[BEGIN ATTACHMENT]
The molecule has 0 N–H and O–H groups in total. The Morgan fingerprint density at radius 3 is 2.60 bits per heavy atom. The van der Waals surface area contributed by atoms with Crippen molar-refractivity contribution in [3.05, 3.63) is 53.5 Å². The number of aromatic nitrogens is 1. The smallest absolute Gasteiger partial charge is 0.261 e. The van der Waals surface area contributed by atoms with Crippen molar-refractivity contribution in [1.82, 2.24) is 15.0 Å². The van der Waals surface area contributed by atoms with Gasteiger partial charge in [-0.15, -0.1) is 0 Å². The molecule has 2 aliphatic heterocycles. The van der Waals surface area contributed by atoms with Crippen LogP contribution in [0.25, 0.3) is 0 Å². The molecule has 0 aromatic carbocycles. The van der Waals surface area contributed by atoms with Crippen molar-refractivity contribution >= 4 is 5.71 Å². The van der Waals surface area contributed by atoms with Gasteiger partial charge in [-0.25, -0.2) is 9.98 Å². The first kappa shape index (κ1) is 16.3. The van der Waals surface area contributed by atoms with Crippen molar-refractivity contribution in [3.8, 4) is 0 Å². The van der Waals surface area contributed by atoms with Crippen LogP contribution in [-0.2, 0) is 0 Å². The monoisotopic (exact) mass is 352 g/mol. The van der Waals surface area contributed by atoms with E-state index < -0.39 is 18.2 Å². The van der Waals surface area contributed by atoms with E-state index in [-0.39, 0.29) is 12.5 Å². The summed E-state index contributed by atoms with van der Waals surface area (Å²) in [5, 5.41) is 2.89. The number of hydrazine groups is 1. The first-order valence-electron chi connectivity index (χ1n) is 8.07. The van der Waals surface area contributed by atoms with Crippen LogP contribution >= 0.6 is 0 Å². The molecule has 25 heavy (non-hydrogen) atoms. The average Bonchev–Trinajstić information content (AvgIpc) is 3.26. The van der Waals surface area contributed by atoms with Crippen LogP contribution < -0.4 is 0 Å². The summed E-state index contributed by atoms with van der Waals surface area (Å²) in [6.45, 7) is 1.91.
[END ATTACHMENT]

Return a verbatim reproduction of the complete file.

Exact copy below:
The molecule has 0 N–H and O–H groups in total. The Morgan fingerprint density at radius 3 is 2.60 bits per heavy atom. The van der Waals surface area contributed by atoms with Crippen molar-refractivity contribution in [3.05, 3.63) is 53.5 Å². The number of aromatic nitrogens is 1. The smallest absolute Gasteiger partial charge is 0.261 e. The van der Waals surface area contributed by atoms with Crippen molar-refractivity contribution in [1.82, 2.24) is 15.0 Å². The van der Waals surface area contributed by atoms with Gasteiger partial charge in [-0.15, -0.1) is 0 Å². The molecule has 2 aliphatic heterocycles. The van der Waals surface area contributed by atoms with Crippen LogP contribution in [0.25, 0.3) is 0 Å². The molecule has 0 aromatic carbocycles. The van der Waals surface area contributed by atoms with Crippen molar-refractivity contribution >= 4 is 5.71 Å². The van der Waals surface area contributed by atoms with Gasteiger partial charge in [-0.25, -0.2) is 9.98 Å². The first kappa shape index (κ1) is 16.3. The van der Waals surface area contributed by atoms with Crippen molar-refractivity contribution in [3.8, 4) is 0 Å². The van der Waals surface area contributed by atoms with Crippen LogP contribution in [-0.2, 0) is 0 Å². The monoisotopic (exact) mass is 352 g/mol. The van der Waals surface area contributed by atoms with E-state index < -0.39 is 18.2 Å². The van der Waals surface area contributed by atoms with E-state index in [-0.39, 0.29) is 12.5 Å². The summed E-state index contributed by atoms with van der Waals surface area (Å²) in [5, 5.41) is 2.89. The number of hydrazine groups is 1. The first-order valence-electron chi connectivity index (χ1n) is 8.07. The van der Waals surface area contributed by atoms with Crippen LogP contribution >= 0.6 is 0 Å². The molecule has 25 heavy (non-hydrogen) atoms. The average Bonchev–Trinajstić information content (AvgIpc) is 3.26. The van der Waals surface area contributed by atoms with Crippen LogP contribution < -0.4 is 0 Å². The summed E-state index contributed by atoms with van der Waals surface area (Å²) in [6.45, 7) is 1.91.